Women and fertility stress

The women who self-diagnose themselves as infertile are the most distressed group, which makes them even more stressed than women who’re having treatment. iv So, despite it potentially being bad, getting a diagnosis usually reduces uncertainty and helps to lower stress.

Despite this, having fertility treatment doesn’t necessarily bring happiness, and a year of unsuccessful treatment leaves 15% of women very depressed. Nearly a quarter (23%) give up treatment during the year, and the women who are most likely to stop treatment: v

  • Feel unappreciated by their family
  • Have highly demanding relationships
  • Are in conflict with family, friends or neighbours

The question of “who to tell” is fundamental and important, and it depends on how supported a woman feels. A rule of thumb is you don’t have to tell anyone, and just tell people who’re likely to be supportive, as telling anyone who then questions your situation or the decisions you make will distress you.

Men and fertility stress

About 6% of men become very depressed after a year of unsuccessful fertility treatment, and these men say it’s often because: vi

  • They feel little emotional support or appreciation
  • Excessive demands from their partner

Having to perform sex in the woman’s fertile phase is a difficult issue for many men, and when previously virile men are asked to have sex to the fertile phase, 42% of them will experience erectile dysfunction.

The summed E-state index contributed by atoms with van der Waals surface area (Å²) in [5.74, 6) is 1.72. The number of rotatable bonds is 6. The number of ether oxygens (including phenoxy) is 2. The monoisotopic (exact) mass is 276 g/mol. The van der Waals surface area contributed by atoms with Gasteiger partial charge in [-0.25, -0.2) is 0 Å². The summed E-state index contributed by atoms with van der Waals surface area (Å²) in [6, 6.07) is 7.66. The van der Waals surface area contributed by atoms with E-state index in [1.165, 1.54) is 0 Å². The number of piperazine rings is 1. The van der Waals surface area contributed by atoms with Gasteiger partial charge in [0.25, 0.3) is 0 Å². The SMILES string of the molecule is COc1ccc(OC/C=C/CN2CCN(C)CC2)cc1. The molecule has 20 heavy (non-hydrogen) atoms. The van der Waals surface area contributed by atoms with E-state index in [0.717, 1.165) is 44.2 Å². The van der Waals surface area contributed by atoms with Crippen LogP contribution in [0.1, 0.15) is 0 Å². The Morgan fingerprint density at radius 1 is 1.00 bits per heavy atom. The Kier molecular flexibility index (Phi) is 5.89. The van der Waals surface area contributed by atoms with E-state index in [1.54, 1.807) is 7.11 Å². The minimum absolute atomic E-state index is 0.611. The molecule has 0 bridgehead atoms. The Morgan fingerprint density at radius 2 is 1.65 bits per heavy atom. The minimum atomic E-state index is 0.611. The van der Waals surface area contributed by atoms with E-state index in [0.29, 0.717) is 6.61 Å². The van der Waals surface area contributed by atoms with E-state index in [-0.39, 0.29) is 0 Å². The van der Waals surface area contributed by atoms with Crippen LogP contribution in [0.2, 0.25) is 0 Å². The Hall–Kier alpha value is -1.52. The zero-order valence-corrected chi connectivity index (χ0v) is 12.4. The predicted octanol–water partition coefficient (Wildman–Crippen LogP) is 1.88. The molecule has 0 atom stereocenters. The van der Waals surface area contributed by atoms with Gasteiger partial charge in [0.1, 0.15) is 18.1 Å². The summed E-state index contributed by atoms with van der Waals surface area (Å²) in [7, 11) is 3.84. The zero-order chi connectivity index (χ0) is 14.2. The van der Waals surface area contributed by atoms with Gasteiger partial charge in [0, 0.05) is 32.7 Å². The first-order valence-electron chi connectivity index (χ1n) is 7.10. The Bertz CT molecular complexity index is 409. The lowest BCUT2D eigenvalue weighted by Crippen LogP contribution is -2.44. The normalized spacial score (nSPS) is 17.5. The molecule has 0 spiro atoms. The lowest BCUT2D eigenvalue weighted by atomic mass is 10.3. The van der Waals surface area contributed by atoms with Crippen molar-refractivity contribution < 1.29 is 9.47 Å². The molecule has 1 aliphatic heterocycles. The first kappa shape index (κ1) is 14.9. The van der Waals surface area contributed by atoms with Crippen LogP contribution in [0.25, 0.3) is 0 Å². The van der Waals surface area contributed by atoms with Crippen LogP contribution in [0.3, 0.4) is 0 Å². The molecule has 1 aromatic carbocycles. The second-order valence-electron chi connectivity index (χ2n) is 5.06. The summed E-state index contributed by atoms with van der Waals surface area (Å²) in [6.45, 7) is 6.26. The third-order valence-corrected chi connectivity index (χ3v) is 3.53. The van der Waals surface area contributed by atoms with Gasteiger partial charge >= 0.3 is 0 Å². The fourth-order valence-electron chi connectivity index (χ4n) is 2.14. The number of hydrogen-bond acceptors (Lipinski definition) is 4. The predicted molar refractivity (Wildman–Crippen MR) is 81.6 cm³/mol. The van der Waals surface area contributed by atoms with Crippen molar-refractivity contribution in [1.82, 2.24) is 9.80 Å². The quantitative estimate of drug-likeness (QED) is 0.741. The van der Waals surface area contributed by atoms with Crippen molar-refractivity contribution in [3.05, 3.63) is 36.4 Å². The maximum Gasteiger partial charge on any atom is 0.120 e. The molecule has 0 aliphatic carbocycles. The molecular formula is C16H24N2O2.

Unfortunately, the more men are asked to “perform on request”, the less likely they will manage it. This unhappy situation can have serious consequences as about 10% of the affected men have extra-marital affairs, particularly men with erectile dysfunction. It seems the affairs are a coping mechanism to combat low self-esteem and higher anxiety levels. vii

While there are advantages to timing sex to the most fertile days of the month, it obviously doesn’t help if it destroys the relationship! Ovulation predictor tests put great (and unnecessary pressure) on the couples who use them, and we suggest that fertility awareness with cervical changes is a more accurate and less stressful way to monitor the fertile window.

When stress is an issue, couples are best off timing sex to peak fertility for three months, then focus on something else for a month or two before trying again.

Coping strategies:

  • Counselling is recommended for depression (particularly CBT), while regular exercise is a great way to reduce depression and frustration viii
  • Acupuncture helps to reduce stress and balance hormones
  • Good-quality social networks reduce the stress of infertility, and women in particular, should seek positive support from family, partners and the wider community ix
  • Coping strategies based on avoiding the whole issue of babies and children don’t work well as it restricts and limits lives and focuses attention on “what isn’t there” rather than resolving the hurt
  • All research indicates that couples experiencing infertility and struggling to cope are best off setting new life goals and meaning. While this doesn’t stop the experience of the stress of infertility, it helps reduce the worst of the negative responses affecting people in this situation x

There is no magic wand to overcome infertility, but we can adjust how big a space it takes up in our lives. Actively improving health and fertility is a positive response to the situation and also improves the function of the hypothalamus along with the rest of the body. Following the advice for your PFP to promote your health and fertility is a gentle but effective way to reframe the situation and increase the chances of success.